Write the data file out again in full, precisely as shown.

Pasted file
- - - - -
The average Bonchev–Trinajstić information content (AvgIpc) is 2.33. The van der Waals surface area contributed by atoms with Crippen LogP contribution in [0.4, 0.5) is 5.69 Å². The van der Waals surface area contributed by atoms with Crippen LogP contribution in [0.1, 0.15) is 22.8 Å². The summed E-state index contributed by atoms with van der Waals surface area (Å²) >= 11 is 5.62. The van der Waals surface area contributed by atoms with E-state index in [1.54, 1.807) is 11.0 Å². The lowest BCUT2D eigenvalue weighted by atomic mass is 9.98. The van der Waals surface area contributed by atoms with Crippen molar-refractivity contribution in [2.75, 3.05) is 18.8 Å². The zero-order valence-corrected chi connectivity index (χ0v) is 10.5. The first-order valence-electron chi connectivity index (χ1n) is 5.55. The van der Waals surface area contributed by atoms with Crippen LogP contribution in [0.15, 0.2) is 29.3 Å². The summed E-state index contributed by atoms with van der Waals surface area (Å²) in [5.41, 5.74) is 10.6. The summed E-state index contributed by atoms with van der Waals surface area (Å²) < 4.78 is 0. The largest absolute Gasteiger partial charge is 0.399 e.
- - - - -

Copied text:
The average Bonchev–Trinajstić information content (AvgIpc) is 2.33. The van der Waals surface area contributed by atoms with Crippen LogP contribution in [0.4, 0.5) is 5.69 Å². The van der Waals surface area contributed by atoms with Crippen LogP contribution in [0.1, 0.15) is 22.8 Å². The summed E-state index contributed by atoms with van der Waals surface area (Å²) >= 11 is 5.62. The van der Waals surface area contributed by atoms with E-state index in [1.54, 1.807) is 11.0 Å². The lowest BCUT2D eigenvalue weighted by atomic mass is 9.98. The van der Waals surface area contributed by atoms with Crippen molar-refractivity contribution in [2.75, 3.05) is 18.8 Å². The zero-order valence-corrected chi connectivity index (χ0v) is 10.5. The first-order valence-electron chi connectivity index (χ1n) is 5.55. The van der Waals surface area contributed by atoms with Crippen LogP contribution in [0.15, 0.2) is 29.3 Å². The summed E-state index contributed by atoms with van der Waals surface area (Å²) in [5.41, 5.74) is 10.6. The summed E-state index contributed by atoms with van der Waals surface area (Å²) < 4.78 is 0. The largest absolute Gasteiger partial charge is 0.399 e.